The rule of law is fundamental to the European Union’s constitutional identity. If breaches of the rule of law occur within a member state, the European Commission may censure that country by launching its conditionality mechanism. It can withhold EU funding if rule of law violations, such as ineffective prosecution of corruption, affect the EU’s financial interests or the management of the EU budget – a right that the Court of Justice of the EU upheld on 16 February.
Earlier this month, Hungary became the first EU member state against which the Commission had triggered its mechanism. The EU’s move came just two days after Prime Minister Viktor Orban’s Fidesz party won a fourth consecutive parliamentary election, roundly defeating an opposition that had run on a platform of ending more than a decade of democratic backsliding and corruption. By activating its rule of law conditionality mechanism, the EU has put the fight against authoritarianism back on the agenda – and not before time.
In fact, the proceedings may have come too late. In November 2021, the Commission accused the Hungarian government of failing to prosecute corruption cases effectively, undermining the independence of the judiciary, and overseeing huge deficiencies in public procurement – a serious risk to the protection of the financial interests of the EU. Now, Orban’s parliamentary majority is fuelling concerns that EU leaders could accept the existence of authoritarian countries in the union as a long-term reality, which would endanger the EU’s status as a normative project. How credible is the EU if its member states disregard human rights, freedom, democracy, equality, and the rule of law as set out in Article 2 of the Treaty of the EU?
The union’s rule of law proceedings against Hungary are primarily aimed at rampant state corruption, since around 4 per cent of EU funding for the country reportedly finds its way into the pockets of Orban’s cronies. As the Commission showed in November 2021, the EU could have implemented the rule of law mechanism before the Hungarian election, but it controversially held off – probably because it did not want to interfere (or be seen to interfere) in the election campaign. Furthermore, in light of Russia’s war on Ukraine, the EU did not want to risk a Hungarian veto of sanctions on Russia. All this meant that the dispute over the rule of law issue has taken a back seat. In that sense, the goal of preserving European unity could hinder the EU’s fight against democratic backsliding in Hungary.
Even though the rule of law issue now seems to be more of a priority, it will take up to nine months of political wrangling before the European Council decides by qualified majority whether to cut EU funding to Hungary. Therefore, it is imperative that the EU continues to block the €7.2 billion in grants and €9.6 billion in loans earmarked for Hungary in its covid recovery fund.
Moreover, tensions between Budapest and Warsaw over the war could further isolate Hungary. This became apparent recently, when Poland and the Czech Republic pulled out of a meeting of Visegrad defence ministers in Budapest over Hungary’s half-hearted support for sanctions on Russia – causing the event to be cancelled.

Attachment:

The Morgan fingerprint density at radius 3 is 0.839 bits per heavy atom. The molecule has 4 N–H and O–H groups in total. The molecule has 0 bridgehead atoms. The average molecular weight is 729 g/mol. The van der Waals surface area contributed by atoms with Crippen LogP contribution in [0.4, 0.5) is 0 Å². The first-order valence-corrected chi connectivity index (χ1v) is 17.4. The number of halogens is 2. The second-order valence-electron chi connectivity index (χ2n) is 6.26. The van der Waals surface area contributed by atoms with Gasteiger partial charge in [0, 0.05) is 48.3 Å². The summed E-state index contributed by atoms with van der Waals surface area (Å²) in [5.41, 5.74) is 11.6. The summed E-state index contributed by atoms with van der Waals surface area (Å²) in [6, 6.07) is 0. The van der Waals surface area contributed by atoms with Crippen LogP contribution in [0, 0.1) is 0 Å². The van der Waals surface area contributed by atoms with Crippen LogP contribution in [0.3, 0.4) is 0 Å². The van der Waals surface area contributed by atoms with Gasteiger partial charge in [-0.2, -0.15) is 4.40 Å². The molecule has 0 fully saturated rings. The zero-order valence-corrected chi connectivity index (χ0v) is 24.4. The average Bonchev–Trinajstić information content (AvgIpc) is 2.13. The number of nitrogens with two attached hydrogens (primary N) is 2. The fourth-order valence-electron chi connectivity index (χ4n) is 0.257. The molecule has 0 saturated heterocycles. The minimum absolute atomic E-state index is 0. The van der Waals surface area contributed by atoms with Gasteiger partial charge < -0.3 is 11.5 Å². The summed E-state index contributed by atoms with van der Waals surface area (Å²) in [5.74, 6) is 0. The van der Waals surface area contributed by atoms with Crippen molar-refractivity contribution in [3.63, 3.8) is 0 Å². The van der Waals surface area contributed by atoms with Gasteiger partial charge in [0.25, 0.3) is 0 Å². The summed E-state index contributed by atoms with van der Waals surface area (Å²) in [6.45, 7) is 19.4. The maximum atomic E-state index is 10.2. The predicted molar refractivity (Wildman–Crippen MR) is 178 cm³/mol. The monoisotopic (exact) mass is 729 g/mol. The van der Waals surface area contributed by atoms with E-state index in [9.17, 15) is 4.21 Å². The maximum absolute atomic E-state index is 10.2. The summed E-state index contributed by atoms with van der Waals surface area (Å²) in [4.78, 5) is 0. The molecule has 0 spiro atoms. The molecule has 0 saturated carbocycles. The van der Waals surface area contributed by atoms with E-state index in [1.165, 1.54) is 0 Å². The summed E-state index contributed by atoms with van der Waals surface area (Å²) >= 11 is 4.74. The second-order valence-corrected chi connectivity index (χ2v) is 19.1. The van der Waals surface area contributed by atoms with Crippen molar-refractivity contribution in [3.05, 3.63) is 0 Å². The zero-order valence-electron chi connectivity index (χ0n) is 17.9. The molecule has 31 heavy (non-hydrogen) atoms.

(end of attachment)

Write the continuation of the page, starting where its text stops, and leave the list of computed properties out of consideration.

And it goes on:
If Hungary does become more isolated, the EU’s Article 7 procedure could be another way of pressuring Orban. This procedure could suspend Hungary’s voting rights in the European Council for having undermined the bloc’s democratic values and rule of law proceedings. The next discussion on Hungary in the European Council is scheduled for May. But launching the Article 7 procedure requires a unanimous decision – and Poland remains likely to use its veto. Nevertheless, if the EU did censure Hungary in this way, it would be in line with public opinion: an ECFR survey conducted in January 2022 found that as many as 52 per cent of respondents in Hungary supported a suspension of voting rights in response to violations of the rule of law.
Given Fidesz’s electoral success, the sparring between Budapest and Brussels will continue. “A victory so big you can see it from the moon – and from Brussels”, said Orban in his election night speech, setting the tone for yet more confrontation. Therefore, Hungary will likely continue to veto EU decisions on these issues that require unanimity. Indeed, Orban already stressed that he would block any EU attempt to sanction Russian oil and gas. Hungary also broke ranks with the rest of the EU when Orban announced that the country would pay for Russian gas in roubles.
While the Hungarian government will probably aim to prevent further EU integration, ‘Huxit’ – a Hungarian exit from the EU – is off the cards. Hungary’s ruler is heavily dependent on funding from Brussels. And he knows that most Hungarians support EU membership. For example, in the ECFR poll from January, 67 per cent of respondents agreed that it was good for Hungary to be a member of the EU.
Strengthened by his latest victory, Orban is likely to continue building an authoritarian and illiberal Hungary, and to tighten his grip on power. His government feels encouraged by the election result, as demonstrated by the Hungarian representative’s defiance on the rule of law at the meeting of the General Affairs Council last week. There may be slight readjustments in Budapest’s attitude towards Brussels, but a real turnaround and a re-democratisation of Hungary seems impossible under Fidesz. European institutions would be well-advised to maintain the pressure on Hungary. This is the only way to prevent more EU funding from being siphoned off to Orban’s allies – and for the EU to maintain its credibility as a community of values.
The European Council on Foreign Relations does not take collective positions. ECFR publications only represent the views of their individual authors.